Tuesday, June 29, 2010

A word about updates

This blog of mine is a living breathing thing. What I post on here is information based upon my continuing research into the life and design career of Paul McCobb (just like the title says). The act of writing a post on a subject does not signify that I have stopped researching this particular topic. I write when I believe that I have sufficient information to present my case clearly and authoritatively.

Some of you might have noticed that there have been alterations and additions recently to older posts like the Design Timeline and the Lamp Post. As I get better information I will include it here providing it is pertinent to the subject at hand...

The best is yet to come!

Wednesday, June 23, 2010

And now... The Wine Racks

Paul McCobb was a hard worker. People who knew him well frequently had this to say about him. He and his wife Molly were constantly working.

What’s interesting is that he somehow managed to keep working (if we are to believe certain items commonly attributed to him) for several years after he passed away. Now that’s what I call dedication!

Obviously there have been mistakes made along the way as far as Paul McCobb attributions are concerned, much of my blogging on here has been about debunking these misattributions and today’s blog post is no exception as I delve into yet another common misattribution, the wine racks.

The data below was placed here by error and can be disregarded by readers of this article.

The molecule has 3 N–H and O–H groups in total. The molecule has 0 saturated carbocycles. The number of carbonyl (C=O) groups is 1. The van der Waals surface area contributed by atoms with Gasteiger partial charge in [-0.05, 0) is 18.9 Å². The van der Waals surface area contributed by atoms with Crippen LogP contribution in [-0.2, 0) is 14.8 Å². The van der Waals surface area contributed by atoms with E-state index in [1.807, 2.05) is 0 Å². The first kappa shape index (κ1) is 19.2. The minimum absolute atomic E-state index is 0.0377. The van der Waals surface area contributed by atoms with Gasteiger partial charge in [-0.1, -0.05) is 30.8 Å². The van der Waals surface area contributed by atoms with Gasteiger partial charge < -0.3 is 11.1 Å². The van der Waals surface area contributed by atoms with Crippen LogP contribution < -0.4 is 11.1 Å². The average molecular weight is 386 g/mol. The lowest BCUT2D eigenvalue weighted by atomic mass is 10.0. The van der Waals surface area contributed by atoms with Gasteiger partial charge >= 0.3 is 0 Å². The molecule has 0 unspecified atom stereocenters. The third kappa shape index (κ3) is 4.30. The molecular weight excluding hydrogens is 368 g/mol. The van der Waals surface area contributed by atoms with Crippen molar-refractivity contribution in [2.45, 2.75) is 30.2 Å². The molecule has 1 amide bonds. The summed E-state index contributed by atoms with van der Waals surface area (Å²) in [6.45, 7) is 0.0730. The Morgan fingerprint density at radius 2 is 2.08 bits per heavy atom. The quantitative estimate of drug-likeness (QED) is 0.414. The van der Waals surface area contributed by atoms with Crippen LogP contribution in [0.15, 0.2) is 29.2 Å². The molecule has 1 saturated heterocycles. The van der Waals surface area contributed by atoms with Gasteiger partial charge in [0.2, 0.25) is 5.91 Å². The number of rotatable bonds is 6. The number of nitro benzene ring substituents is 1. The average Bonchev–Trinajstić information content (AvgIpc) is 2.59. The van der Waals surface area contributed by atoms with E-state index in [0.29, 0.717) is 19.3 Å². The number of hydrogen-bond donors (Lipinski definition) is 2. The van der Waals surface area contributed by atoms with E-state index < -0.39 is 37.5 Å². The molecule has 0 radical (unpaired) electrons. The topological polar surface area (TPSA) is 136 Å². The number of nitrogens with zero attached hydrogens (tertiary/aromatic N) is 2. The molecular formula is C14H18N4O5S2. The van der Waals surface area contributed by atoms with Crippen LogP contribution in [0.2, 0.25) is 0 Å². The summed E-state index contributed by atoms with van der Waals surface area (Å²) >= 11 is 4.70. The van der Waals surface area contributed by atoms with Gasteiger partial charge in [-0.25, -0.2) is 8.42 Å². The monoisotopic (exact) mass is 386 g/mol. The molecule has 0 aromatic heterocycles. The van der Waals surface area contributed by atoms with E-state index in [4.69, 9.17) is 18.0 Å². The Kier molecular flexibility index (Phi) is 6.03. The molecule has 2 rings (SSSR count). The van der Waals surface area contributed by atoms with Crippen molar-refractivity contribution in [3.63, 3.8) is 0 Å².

Though commonly attributed to Paul McCobb these Wrought Iron, Leather and Butcher Block Wine Racks were in fact designed by Arthur Umanoff for Shaver Howard and distributed by Raymor around 1971/1972 with the possibility that they might have started manufacture as early as 1967 and possibly continued production as late as 1980.

I first became aware of the probable correct attribution while interviewing a former Raymor designer last year. After describing the Wine Racks to him in some detail (it was a phone interview) he said “Arthur was doing stuff like that with the Butcher Block and the Leather”. As I questioned him further we were able to establish that “Arthur" was in fact Arthur Umanoff and that the company he thought likely to have produced these pieces was Shaver Howard, one of the Raymor concerns, but he couldn’t remember what years they might have been produced beyond suggesting late 60’s early 70’s as that was the time that he himself worked as a designer for Raymor.